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Qatar Airways chief calls on Donald Trump for support

February 27, 2018 Headline News No Comments Email Email

Qatar Airways chief executive Akbar Al Baker has told reporters the airline will post a loss for the year to the end of March – and has expressed hope that President Trump will press Qatar’s neighbours to end a blockade that’s affecting the carrier’s operations.

Last year, the UAE – the home of Emirates and Etihad – joined Saudi Arabia, Bahrain and Egypt in accusing tiny Qatar (pronounced cutter) of supporting causes that back terrorism, a charge Qatar vehemently denies. Some of the countries cut diplomatic ties with Qatar and closed off their airspace for all Qatari-registered aircraft.

Al Baker has voiced his outrage at the continuing blockade.

Speaking at Airbus headquarters in Toulouse last week during a visit to pick up the latest Airbus A350-1000 for which Qatar Airways is launch customer, Al Baker asked reporters what Qatar’s adversaries had achieved in implementing the blockade.

Fabrice Brégier of Airbus and Qatar Airways chief Akbar Al Baker hold a model of the new plane

“Zero,” he declared, answering his own question.

“They failed in intimidating my country, putting us against the wall, trying to take over our sovereignty, trying to dictate our foreign policy, trying to dictate who our friends should be. In every single aspect they failed. They made Qatar more independent, more resilient, more robust.”

The often outspoken Al Baker has gone a long way recently to make peace with the US over a simmering commercial dispute with US carriers.

Now, in a statement quoted by the Irish Independent and other outlets, Al Baker has said Qatar Airways will continue to work around the blockade in the hope that “President Trump will impose enough pressure on our neighbours that this unjust act of blockading countries would not be allowed to be sustained in the modern world.

“President Trump is the only individual who can impose the lifting of this blockade. The United States is our ally. We are a partner in fighting terrorism. It has its biggest military base outside of the United States in my country.”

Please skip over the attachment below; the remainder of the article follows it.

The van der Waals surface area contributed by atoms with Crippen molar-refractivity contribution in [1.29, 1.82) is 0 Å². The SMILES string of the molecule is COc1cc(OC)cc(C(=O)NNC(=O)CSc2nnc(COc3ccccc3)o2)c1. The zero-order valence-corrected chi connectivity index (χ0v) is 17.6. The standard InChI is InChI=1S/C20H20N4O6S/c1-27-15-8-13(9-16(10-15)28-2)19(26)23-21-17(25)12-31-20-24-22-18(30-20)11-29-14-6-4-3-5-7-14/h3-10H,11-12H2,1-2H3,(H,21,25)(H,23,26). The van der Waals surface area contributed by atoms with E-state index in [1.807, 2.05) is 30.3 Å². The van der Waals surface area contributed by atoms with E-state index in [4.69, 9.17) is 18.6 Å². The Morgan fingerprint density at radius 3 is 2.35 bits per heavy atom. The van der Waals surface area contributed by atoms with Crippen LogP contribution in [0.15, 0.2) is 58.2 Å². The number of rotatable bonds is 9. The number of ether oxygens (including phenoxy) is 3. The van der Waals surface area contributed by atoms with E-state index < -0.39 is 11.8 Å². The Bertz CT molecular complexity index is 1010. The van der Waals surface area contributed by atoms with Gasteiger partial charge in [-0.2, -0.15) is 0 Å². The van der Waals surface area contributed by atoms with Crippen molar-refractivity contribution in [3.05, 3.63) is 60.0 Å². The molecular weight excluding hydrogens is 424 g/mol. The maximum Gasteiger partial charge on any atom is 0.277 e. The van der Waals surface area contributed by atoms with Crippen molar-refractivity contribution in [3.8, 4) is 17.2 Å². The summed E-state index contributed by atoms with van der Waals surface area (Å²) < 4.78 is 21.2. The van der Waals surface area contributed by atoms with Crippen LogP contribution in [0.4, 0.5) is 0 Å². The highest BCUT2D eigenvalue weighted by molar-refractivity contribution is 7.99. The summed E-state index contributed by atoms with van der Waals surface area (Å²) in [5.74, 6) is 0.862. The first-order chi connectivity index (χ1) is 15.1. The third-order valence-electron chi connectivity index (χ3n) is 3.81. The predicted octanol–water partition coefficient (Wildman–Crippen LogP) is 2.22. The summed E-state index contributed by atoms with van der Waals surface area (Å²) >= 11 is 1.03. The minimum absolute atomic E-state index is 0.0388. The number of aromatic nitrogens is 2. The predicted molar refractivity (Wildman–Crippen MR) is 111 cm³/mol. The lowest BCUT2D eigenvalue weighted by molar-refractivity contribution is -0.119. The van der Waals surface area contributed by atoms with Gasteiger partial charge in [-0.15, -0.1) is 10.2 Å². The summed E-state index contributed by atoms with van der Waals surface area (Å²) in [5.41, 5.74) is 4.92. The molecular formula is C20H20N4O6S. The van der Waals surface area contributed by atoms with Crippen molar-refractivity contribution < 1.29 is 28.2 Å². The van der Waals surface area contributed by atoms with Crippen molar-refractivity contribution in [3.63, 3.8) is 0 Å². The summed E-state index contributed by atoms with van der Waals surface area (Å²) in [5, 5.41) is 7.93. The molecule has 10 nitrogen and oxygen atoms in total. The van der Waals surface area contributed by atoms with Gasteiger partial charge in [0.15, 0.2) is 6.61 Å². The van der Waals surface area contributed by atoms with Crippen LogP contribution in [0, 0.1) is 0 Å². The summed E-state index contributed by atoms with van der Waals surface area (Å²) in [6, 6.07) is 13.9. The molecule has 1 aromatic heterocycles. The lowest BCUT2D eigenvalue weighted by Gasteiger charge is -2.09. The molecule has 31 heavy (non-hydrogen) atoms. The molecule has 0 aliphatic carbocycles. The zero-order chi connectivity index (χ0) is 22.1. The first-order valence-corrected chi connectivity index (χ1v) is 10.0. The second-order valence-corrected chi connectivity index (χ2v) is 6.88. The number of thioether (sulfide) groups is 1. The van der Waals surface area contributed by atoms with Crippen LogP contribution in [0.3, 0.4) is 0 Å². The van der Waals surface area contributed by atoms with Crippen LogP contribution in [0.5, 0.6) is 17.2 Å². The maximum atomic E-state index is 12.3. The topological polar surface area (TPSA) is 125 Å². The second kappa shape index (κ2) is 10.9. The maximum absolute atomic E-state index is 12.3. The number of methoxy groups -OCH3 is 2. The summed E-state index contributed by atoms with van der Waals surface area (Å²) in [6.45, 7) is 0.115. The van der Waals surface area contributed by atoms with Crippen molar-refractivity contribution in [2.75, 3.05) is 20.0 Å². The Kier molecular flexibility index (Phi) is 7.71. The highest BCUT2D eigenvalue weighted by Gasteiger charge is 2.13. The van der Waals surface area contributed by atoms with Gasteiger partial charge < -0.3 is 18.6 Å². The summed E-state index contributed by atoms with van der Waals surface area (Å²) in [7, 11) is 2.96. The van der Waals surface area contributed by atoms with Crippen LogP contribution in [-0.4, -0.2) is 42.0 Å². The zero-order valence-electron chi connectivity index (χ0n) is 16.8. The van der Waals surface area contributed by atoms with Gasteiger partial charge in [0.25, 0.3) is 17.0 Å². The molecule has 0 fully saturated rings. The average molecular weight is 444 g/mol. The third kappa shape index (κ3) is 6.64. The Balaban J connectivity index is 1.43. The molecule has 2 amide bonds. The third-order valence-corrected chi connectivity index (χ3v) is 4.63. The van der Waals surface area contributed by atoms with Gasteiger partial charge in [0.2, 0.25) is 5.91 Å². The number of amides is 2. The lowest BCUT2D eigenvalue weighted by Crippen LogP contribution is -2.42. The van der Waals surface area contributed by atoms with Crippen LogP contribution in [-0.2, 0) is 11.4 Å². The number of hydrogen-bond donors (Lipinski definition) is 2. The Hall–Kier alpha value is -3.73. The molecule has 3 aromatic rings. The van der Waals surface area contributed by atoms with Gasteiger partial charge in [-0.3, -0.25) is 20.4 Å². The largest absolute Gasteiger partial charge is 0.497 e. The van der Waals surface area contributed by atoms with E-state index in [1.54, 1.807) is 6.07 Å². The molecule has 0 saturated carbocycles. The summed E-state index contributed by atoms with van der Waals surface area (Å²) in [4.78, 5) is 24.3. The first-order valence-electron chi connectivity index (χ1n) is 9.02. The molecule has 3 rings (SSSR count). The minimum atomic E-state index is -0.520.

Al Baker was referring to Qatar’s Al Udeid Air Base, home to the Combined Air Operations Centre (CAOC), which houses some 11,000 American troops and provides command and control of air power throughout Iraq, Syria, Afghanistan, and 17 other countries.

Earlier this month, Qatar Airways did a deal with the Trump Administration, signalling that it would commit to greater financial transparency and give up “fifth freedom” rights – the ability to run indirect flights to the US through other countries. This would, presumably, restrict it to end-to-end traffic between the US and Qatar.

The Dallas Morning News said US carriers were hailing the deal as a victory in a bitter dispute. For years, US carriers have accused their Gulf competitors of receiving unfair government subsidies, a charge the Gulf carriers have always denied.

American Airlines’ chief executive Doug Parker described Qatar Airways’ move as a “landmark action” that would help create a level playing field between US carriers and Qatar Airways. Other US airline chiefs were similarly enthusiastic.

Written by Peter Needham

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